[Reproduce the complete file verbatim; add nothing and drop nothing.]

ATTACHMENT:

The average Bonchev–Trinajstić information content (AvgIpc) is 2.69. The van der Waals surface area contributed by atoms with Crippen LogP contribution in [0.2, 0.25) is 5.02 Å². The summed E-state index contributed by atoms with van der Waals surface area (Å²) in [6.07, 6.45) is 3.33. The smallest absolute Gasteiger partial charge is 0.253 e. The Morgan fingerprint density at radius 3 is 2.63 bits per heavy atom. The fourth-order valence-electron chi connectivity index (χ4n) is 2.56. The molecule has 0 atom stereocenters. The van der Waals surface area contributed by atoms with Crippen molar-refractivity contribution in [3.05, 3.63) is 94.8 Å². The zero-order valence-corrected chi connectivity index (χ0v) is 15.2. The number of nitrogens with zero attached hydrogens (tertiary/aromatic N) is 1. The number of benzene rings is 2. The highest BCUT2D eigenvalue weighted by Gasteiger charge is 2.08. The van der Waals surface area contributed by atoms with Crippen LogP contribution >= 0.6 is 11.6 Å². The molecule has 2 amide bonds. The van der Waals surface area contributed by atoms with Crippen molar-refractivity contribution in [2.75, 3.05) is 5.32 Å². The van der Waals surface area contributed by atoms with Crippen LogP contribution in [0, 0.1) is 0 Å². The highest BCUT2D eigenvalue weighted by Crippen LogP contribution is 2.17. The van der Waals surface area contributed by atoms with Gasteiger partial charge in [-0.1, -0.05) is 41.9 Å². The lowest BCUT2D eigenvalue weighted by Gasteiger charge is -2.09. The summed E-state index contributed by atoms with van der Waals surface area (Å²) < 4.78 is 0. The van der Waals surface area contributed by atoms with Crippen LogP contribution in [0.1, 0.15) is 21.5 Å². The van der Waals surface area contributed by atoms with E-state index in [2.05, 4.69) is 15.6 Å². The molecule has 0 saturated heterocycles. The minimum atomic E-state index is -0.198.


The average Bonchev–Trinajstić information content (AvgIpc) is 2.69. The van der Waals surface area contributed by atoms with Crippen LogP contribution in [0.2, 0.25) is 5.02 Å². The summed E-state index contributed by atoms with van der Waals surface area (Å²) in [6.07, 6.45) is 3.33. The smallest absolute Gasteiger partial charge is 0.253 e. The Morgan fingerprint density at radius 3 is 2.63 bits per heavy atom. The fourth-order valence-electron chi connectivity index (χ4n) is 2.56. The molecule has 0 atom stereocenters. The van der Waals surface area contributed by atoms with Crippen molar-refractivity contribution in [3.05, 3.63) is 94.8 Å². The zero-order valence-corrected chi connectivity index (χ0v) is 15.2. The number of nitrogens with zero attached hydrogens (tertiary/aromatic N) is 1. The number of benzene rings is 2. The highest BCUT2D eigenvalue weighted by Gasteiger charge is 2.08. The van der Waals surface area contributed by atoms with Crippen LogP contribution >= 0.6 is 11.6 Å². The molecule has 2 amide bonds. The van der Waals surface area contributed by atoms with Crippen molar-refractivity contribution in [2.75, 3.05) is 5.32 Å². The van der Waals surface area contributed by atoms with Crippen LogP contribution in [0, 0.1) is 0 Å². The highest BCUT2D eigenvalue weighted by Crippen LogP contribution is 2.17. The van der Waals surface area contributed by atoms with Gasteiger partial charge in [-0.1, -0.05) is 41.9 Å². The lowest BCUT2D eigenvalue weighted by Gasteiger charge is -2.09. The summed E-state index contributed by atoms with van der Waals surface area (Å²) < 4.78 is 0. The van der Waals surface area contributed by atoms with Crippen LogP contribution in [0.1, 0.15) is 21.5 Å². The van der Waals surface area contributed by atoms with E-state index in [2.05, 4.69) is 15.6 Å². The molecule has 0 saturated heterocycles. The minimum atomic E-state index is -0.198.